Lisa S. Alfredson. Creating Human Rights: How Noncitizens Made Sex Persecution Matter to the World. Pennsylvania Studies in Human Rights Series. Philadelphia: University of Pennsylvania Press, 2009. 328 pp. $69.95 (cloth), ISBN 978-0-8122-4125-9.
Reviewed by Brooke Ackerly (Political Science, Vanderbilt University)
Published on H-Human-Rights (June, 2010)
Commissioned by Rebecca K. Root
Critical Human Rights and the Struggle for Asylum
Sometimes the field of human rights can seem mired in a debate about whether human rights are static and Western or dynamic and critical. Those who take the second view focus on the structural dimensions of human rights violations. They see rights being developed when “new” groups claim their rights, and they understand the universality of human rights to be confirmed precisely when such groups succeed in changing human rights norms. Lisa S. Alfredson’s Creating Human Rights gives us an example of some of the most politically marginalized people who nevertheless have the ability to claim and defend their human rights. Alfredson provides a thoughtful sociological account of how people in struggle, even isolated from each other, can form the backbone of a social movement. She offers compelling evidence for the second view.
One woman fears persecution because her husband was a political activist. Another fears her in-laws because she has divorced her abusive husband on whom her original immigration application was dependent. These and other cases of “sex persecution” became the backbone of a women’s movement to change Canada’s refugee practices.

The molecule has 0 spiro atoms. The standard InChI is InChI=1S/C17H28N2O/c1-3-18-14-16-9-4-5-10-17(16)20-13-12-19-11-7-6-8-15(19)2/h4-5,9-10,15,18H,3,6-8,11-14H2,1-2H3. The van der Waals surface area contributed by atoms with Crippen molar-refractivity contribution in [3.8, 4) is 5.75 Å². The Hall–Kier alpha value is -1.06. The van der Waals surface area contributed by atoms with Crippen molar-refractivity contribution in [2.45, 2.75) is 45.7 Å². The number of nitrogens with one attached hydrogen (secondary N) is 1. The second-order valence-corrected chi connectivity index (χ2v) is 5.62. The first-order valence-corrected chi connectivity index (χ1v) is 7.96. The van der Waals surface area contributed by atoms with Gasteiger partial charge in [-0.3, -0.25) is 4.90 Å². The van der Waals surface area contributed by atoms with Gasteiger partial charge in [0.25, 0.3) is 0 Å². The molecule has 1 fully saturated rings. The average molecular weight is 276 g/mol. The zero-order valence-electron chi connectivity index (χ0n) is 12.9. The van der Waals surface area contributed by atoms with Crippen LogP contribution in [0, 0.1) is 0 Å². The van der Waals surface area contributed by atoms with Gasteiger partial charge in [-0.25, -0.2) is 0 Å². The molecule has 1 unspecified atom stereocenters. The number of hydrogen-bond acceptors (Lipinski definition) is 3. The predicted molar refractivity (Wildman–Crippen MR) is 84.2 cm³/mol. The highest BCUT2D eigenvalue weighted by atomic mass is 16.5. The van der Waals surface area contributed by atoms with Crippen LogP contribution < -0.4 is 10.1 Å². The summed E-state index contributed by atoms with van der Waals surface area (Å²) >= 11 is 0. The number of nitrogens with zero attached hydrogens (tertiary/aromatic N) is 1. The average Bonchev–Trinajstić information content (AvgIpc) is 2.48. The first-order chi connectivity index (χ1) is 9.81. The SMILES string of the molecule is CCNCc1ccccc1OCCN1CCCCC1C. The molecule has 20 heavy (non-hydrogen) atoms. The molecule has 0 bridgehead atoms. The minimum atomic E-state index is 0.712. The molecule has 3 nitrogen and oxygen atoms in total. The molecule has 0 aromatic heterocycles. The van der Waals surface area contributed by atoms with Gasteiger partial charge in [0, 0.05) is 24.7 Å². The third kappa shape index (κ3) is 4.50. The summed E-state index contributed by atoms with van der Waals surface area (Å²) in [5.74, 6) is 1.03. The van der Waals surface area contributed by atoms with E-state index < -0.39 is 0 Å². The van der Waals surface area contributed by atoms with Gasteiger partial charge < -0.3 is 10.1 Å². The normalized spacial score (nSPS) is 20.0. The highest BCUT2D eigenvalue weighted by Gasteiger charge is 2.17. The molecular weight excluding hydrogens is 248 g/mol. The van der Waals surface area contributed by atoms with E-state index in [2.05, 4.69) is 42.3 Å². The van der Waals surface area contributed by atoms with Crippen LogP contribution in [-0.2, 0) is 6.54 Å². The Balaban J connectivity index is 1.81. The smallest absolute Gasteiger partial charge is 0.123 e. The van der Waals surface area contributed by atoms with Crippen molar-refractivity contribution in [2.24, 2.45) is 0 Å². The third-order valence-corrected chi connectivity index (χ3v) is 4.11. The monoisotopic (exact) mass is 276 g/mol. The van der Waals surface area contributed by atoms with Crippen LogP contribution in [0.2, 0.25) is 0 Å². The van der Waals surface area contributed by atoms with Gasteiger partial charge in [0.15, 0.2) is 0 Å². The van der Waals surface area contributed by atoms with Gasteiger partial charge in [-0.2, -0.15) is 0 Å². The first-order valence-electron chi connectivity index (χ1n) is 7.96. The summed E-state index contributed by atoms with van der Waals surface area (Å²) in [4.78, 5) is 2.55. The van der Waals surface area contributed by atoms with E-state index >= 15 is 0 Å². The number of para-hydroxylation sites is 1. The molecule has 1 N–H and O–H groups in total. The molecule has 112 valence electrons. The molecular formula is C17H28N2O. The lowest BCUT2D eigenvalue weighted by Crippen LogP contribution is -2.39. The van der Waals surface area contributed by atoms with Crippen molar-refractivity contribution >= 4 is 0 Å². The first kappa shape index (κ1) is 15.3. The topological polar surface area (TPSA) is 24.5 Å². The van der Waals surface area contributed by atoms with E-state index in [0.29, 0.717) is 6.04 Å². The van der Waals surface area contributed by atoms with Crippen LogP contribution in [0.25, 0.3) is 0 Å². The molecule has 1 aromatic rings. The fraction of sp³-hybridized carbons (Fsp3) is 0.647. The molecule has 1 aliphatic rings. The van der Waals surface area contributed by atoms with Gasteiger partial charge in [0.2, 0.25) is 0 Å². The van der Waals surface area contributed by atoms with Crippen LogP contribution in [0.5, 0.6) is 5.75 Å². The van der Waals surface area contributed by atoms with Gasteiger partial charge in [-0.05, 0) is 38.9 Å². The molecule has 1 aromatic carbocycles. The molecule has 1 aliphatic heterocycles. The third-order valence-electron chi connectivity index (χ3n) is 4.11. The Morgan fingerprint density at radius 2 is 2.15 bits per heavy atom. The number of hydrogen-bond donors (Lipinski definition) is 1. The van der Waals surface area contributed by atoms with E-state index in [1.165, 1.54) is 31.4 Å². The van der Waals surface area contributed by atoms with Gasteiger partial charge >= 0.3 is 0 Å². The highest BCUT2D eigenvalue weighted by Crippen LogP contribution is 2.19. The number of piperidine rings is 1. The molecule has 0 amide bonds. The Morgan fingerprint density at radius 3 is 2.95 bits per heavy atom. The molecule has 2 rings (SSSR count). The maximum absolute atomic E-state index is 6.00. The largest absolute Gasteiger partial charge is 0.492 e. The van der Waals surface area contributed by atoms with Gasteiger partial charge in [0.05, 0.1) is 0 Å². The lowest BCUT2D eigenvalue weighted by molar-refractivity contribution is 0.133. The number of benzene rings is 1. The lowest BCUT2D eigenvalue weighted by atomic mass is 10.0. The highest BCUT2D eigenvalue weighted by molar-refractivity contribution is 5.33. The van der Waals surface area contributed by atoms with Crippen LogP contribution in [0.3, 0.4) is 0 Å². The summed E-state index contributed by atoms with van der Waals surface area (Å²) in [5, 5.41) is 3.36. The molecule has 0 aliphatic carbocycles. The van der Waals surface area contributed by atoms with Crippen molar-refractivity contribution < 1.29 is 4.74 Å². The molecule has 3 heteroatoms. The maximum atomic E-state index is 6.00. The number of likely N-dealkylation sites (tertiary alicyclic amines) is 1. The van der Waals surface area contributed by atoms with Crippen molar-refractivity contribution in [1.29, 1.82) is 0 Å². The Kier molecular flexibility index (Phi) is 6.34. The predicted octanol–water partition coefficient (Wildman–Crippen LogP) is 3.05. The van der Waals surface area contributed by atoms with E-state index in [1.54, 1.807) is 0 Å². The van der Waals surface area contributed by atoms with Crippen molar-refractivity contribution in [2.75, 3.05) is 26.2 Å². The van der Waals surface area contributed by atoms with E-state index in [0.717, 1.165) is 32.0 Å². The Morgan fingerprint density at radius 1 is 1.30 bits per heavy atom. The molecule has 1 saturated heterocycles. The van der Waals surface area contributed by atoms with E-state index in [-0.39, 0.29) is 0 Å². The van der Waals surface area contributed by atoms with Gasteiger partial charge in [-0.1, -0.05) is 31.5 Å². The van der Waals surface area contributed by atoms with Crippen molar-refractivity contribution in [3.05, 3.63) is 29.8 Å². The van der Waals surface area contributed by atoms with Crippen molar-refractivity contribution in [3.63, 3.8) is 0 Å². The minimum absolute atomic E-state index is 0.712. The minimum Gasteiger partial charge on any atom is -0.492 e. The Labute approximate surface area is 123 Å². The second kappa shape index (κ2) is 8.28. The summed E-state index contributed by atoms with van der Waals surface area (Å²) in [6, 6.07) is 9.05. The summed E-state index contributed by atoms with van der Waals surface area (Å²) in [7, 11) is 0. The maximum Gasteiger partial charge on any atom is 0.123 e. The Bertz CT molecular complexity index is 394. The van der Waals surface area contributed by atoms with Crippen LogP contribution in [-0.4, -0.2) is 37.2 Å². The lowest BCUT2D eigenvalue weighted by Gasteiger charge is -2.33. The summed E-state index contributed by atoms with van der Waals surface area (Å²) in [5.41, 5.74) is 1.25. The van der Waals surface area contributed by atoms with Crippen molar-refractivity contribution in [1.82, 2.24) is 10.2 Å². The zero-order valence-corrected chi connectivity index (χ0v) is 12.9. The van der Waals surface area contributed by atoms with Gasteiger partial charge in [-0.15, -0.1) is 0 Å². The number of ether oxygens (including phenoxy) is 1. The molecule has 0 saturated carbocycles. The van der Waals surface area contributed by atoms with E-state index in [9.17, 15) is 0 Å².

The book will find interested audiences in the human rights policy world as well as sociology, political science, and human rights activism, particularly among those whose work relates to gender, international law, and refugees. Creating Human Rights is a rich book that enhances our understanding of the way in which even the most marginalized--in her study, refugee women seeking asylum in Canada--can effect political change. The book is structured so that it contributes to the study of social movements, political opportunity structures, the development of human rights and refugee law, and the theory of human rights. This last is an important point for a book that is otherwise predominantly empirical. The story of refugee women’s activism in Canada provides a telling counterexample to those who would argue that human rights are a tool of the powerful.
In chapter 2, Alfredson sets up her project as one that adds nuance to the sweeping and contradictory narratives of the globalization of human rights. Alfredson reads human rights changes through the lens of changes in geopolitics and world markets: “the increasing extensity, intensity, velocity, and impact of interactions between state-level and international-level rights, values, and actors bring new opportunities for human rights to be substantively developed and expanded, or as the case may be, contracted and withdrawn from the international arena” (p. 42). These dynamic forces create a political opportunity for human rights activism in which the meaning of human rights can gain political import.